‘Where it Stops’ Exhibition


When she was growing up, like many young girls, April Young was captivated by horses. Unlike most though, her yearning to have one reached obsessive levels, peaking at the low point of her parents’ divorce, when he family split and she moved with her mother and sister into a council flat. After spending some time gazing through the net curtains and playing on the nearby waste ground where some gypsy horses were tethered, she was moved, at the age of 11, to visit the Town Planning section of the local council, to attempt to investigate how this worked. She identified the owners of the plot of wasteland as Steetly, a local quarry, to whom she offered a modest amount of pocket money to keep a horse. Having been laughed out of the manager’s portocabin, yet still undeterred, she found a local ad for a ‘pony on loan.’ And so it was that on a Sunday afternoon, a large horse transporter pulled up in a council estate and unloaded a flesh and blood horse, much to the delight of a pre-adolescent child, for an all too brief episode of extreme wish fulfilment.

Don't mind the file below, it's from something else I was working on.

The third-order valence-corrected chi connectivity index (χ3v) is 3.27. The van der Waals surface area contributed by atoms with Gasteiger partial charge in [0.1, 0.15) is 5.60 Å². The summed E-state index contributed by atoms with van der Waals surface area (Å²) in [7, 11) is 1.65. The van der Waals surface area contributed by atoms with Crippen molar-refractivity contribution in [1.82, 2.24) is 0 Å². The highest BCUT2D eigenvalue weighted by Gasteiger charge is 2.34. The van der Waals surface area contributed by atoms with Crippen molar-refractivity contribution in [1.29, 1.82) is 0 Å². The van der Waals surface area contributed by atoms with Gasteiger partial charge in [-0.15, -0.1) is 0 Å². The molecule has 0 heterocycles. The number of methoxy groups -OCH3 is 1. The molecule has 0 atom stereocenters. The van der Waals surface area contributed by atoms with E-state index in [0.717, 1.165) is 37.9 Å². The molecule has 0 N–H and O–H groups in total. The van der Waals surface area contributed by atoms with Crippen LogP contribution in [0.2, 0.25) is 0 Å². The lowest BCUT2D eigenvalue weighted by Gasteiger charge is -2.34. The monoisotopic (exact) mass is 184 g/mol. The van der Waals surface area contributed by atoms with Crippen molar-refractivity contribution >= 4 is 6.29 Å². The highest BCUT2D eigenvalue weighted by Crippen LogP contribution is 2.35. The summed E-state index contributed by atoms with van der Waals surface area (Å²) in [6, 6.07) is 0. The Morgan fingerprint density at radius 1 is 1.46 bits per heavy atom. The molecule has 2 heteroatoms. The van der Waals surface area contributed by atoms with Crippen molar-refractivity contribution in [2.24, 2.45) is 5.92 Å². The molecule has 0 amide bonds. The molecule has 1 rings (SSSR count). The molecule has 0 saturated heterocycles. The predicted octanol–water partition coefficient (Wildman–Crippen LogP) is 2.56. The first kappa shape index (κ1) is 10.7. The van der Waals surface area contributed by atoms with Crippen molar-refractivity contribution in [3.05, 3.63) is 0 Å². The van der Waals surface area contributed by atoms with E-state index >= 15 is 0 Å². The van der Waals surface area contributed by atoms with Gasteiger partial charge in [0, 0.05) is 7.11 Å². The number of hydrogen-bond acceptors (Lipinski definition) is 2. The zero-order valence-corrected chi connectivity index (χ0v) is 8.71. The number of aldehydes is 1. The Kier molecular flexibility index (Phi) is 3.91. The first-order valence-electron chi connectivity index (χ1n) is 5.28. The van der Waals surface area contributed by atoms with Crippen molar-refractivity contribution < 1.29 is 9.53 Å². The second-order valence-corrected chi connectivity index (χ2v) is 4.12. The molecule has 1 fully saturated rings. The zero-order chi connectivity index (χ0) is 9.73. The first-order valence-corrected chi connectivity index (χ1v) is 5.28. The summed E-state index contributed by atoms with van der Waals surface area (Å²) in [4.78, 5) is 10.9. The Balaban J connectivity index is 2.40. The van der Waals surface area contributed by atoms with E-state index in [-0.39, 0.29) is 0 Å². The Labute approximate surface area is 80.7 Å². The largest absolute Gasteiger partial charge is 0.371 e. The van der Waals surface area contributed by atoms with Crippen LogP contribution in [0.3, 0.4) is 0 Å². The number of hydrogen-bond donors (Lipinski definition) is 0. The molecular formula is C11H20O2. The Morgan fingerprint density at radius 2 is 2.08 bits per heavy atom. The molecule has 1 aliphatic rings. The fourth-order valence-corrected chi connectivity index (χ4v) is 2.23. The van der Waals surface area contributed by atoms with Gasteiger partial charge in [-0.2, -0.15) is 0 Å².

In order to explore these themes of adolescence, turmoil and aspiration, Young chose the Carousel. Throughout this body of work, the complexity of those anxious formative years works itself into layers which seem to become increasingly complex and elaborate, mirroring the twists and turns of a developing mindset. Aesthetic tension arises from juxtapositioning the elements of strength and fragility that come with formative phases of life, whether in adolescence or beyond. As an icon, the Carousel horse, whilst at the same time promising freedom with its cheerful abandon, is perpetually following the ups and downs, the stop-start circular motion of a life which is often externally controlled, just as the Carousel, by the push of a button.

Look closely at the surface of the horses, and you will see the council flats, and the partly formed, or possibly partly disintegrating, elaborate armour of identity. Images play with the contrast between high and low status, without judging either. The domestic interior of the council flat is imprinted in the surfaces with the lacy net curtain, a nostalgic interface between internal and external worlds


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The Anvil

18 Sadler Gate